The University of Delaware Chorale won four awards at the 42nd International Tolosa Choral Contest in Spain, placing in every category in which it competed.
Appearances in the contest are by invitation only, and UD was one of only two U.S. choirs that participated, along with 20 other groups from Europe, Japan, the Philippines, Ukraine and Russia. UD's chorale was invited because of its 2007 first-place award at the 10th International Choir Festival in Talinn, Estonia.
The 48 chorale members had an "amazing trip," according to director Paul Head, with standing ovations at every performance. They also won the distinctly European accolade of synchronized clapping‚ – "an honor offered only to the best of the best," Head noted.
The University of Delaware is among the nation's top producers of Fulbright scholars, with the following faculty receiving awards for 2010–2011. Administered by the U.S. Department of State, the international exchange program is designed to "increase mutual understanding between the people of the United States and the people of other countries."
Gonzalo Arce, Charles Black Evans Professor of Electrical and Computer
Engineering, is the first recipient of the Fulbright-Nokia Distinguished Chair
in Information and Communications Technologies, funded by the Nokia Foundation
and the Finnish Fulbright Commission. He is working with Helsinki University of Technology and Nokia Research Center on compressive sensing. This
technology recovers signals and images from far fewer data than traditional
methods and has potential impacts in medical imaging to consumer electronics.
Stuart Kauffman, professor of political science and international relations, will be the Fulbright-Diplomatic Academy visiting professor of international
relations at the Diplomatic Academy at the University of Vienna during spring 2011. Drawing on his experience serving on the U.S. National Security Council staff, he will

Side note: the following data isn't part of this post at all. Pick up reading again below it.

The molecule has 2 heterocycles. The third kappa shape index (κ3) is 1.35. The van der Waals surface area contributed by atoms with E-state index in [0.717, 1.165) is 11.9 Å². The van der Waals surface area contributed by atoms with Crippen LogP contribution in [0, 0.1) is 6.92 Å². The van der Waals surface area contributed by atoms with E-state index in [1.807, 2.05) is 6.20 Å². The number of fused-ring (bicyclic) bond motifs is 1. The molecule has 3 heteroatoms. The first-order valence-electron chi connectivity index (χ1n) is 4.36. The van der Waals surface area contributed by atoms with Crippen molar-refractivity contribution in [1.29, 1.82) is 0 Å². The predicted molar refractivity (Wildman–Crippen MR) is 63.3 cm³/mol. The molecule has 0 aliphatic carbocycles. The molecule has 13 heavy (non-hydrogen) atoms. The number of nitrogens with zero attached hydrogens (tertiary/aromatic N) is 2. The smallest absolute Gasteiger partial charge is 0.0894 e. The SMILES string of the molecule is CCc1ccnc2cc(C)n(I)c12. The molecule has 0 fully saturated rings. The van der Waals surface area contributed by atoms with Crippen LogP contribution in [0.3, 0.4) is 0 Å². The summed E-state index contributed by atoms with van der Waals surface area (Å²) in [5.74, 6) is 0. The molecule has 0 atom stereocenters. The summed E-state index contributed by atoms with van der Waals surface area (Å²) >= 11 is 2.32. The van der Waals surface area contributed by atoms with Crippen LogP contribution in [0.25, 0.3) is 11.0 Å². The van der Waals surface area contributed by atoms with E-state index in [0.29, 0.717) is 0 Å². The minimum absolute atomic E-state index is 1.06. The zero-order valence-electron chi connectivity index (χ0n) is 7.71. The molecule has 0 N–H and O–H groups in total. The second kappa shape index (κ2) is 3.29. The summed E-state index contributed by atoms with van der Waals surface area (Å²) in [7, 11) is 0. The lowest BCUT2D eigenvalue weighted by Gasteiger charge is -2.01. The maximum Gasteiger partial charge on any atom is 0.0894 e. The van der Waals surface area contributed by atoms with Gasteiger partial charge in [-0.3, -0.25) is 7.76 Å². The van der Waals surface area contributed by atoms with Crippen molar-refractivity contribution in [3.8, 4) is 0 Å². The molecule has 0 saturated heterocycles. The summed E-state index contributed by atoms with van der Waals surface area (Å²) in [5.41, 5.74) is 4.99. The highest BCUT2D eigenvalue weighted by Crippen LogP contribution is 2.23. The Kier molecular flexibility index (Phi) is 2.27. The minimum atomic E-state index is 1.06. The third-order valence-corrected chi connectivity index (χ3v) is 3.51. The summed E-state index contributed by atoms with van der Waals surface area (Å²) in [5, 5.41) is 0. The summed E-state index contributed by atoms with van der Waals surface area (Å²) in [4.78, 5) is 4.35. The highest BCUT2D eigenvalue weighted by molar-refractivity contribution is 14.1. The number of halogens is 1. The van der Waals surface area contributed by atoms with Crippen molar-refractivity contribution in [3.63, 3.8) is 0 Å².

teach a graduate seminar on American foreign policy and a course on ethnic conflict based on his two decades of study of ethnic conflicts around the globe. He also will
give public lectures in Europe on American grand strategy and on options for resolving ethnic conflicts.
Ajay Manrai, professor of marketing and faculty director of graduate and
executive programs in the Lerner College of Business and Economics, won a
Fulbright-Nehru Research Scholar Award for research in India in spring 2011.
Hosted by the Indian Institute of Management in Hyderabad and the Anand Group
of Companies in New Delhi, he will conduct research on the similarities and
differences in the marketing strategies of Indian companies, and multinational
companies with origins in both the U.S. and abroad.
Beth Morling, associate professor of psychology, is researching social support
on her Fulbright at Kyoto University in Japan. She and Yukiko Uchida of the
Kokoro Research Center are studying a phenomenon observed by other scholars,
that in East Asian cultural contexts, people are more reluctant to ask friends
or family for help when under stress because they don’t want to burden others with the obligation. However, in European-American
contexts, people tend to feel more comfortable, perhaps because they think
others are free to help or not, by individual choice.